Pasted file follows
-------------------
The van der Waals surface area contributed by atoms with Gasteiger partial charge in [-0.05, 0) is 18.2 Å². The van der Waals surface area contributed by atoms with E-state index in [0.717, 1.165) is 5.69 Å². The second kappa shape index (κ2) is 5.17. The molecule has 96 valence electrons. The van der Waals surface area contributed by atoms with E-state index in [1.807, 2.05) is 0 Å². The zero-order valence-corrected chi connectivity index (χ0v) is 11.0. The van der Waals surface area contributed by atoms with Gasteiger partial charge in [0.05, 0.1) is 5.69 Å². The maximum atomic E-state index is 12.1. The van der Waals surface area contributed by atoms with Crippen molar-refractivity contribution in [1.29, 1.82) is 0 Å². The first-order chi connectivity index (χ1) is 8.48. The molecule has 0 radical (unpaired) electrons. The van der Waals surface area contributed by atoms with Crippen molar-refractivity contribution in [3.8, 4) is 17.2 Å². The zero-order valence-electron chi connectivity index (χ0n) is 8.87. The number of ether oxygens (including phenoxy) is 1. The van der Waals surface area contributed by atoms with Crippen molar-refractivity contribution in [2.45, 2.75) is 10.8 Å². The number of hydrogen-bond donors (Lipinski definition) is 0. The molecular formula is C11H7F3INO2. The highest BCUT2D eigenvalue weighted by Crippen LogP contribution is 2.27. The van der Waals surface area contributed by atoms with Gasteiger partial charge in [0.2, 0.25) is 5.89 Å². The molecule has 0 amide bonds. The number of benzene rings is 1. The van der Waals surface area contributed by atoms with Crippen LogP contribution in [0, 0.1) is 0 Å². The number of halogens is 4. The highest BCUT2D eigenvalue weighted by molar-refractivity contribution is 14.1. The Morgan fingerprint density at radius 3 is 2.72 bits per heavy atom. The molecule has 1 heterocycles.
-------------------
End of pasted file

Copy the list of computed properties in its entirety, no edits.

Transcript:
The van der Waals surface area contributed by atoms with Gasteiger partial charge in [-0.05, 0) is 18.2 Å². The van der Waals surface area contributed by atoms with E-state index in [0.717, 1.165) is 5.69 Å². The second kappa shape index (κ2) is 5.17. The molecule has 96 valence electrons. The van der Waals surface area contributed by atoms with E-state index in [1.807, 2.05) is 0 Å². The zero-order valence-corrected chi connectivity index (χ0v) is 11.0. The van der Waals surface area contributed by atoms with Gasteiger partial charge in [0.05, 0.1) is 5.69 Å². The maximum atomic E-state index is 12.1. The van der Waals surface area contributed by atoms with Crippen molar-refractivity contribution in [1.29, 1.82) is 0 Å². The first-order chi connectivity index (χ1) is 8.48. The molecule has 0 radical (unpaired) electrons. The van der Waals surface area contributed by atoms with Crippen molar-refractivity contribution in [3.8, 4) is 17.2 Å². The zero-order valence-electron chi connectivity index (χ0n) is 8.87. The number of ether oxygens (including phenoxy) is 1. The van der Waals surface area contributed by atoms with Crippen molar-refractivity contribution in [2.45, 2.75) is 10.8 Å². The number of hydrogen-bond donors (Lipinski definition) is 0. The molecular formula is C11H7F3INO2. The highest BCUT2D eigenvalue weighted by Crippen LogP contribution is 2.27. The van der Waals surface area contributed by atoms with Gasteiger partial charge in [0.2, 0.25) is 5.89 Å². The molecule has 0 amide bonds. The number of benzene rings is 1. The van der Waals surface area contributed by atoms with Crippen LogP contribution in [0, 0.1) is 0 Å². The number of halogens is 4. The highest BCUT2D eigenvalue weighted by molar-refractivity contribution is 14.1. The Morgan fingerprint density at radius 3 is 2.72 bits per heavy atom. The molecule has 1 heterocycles.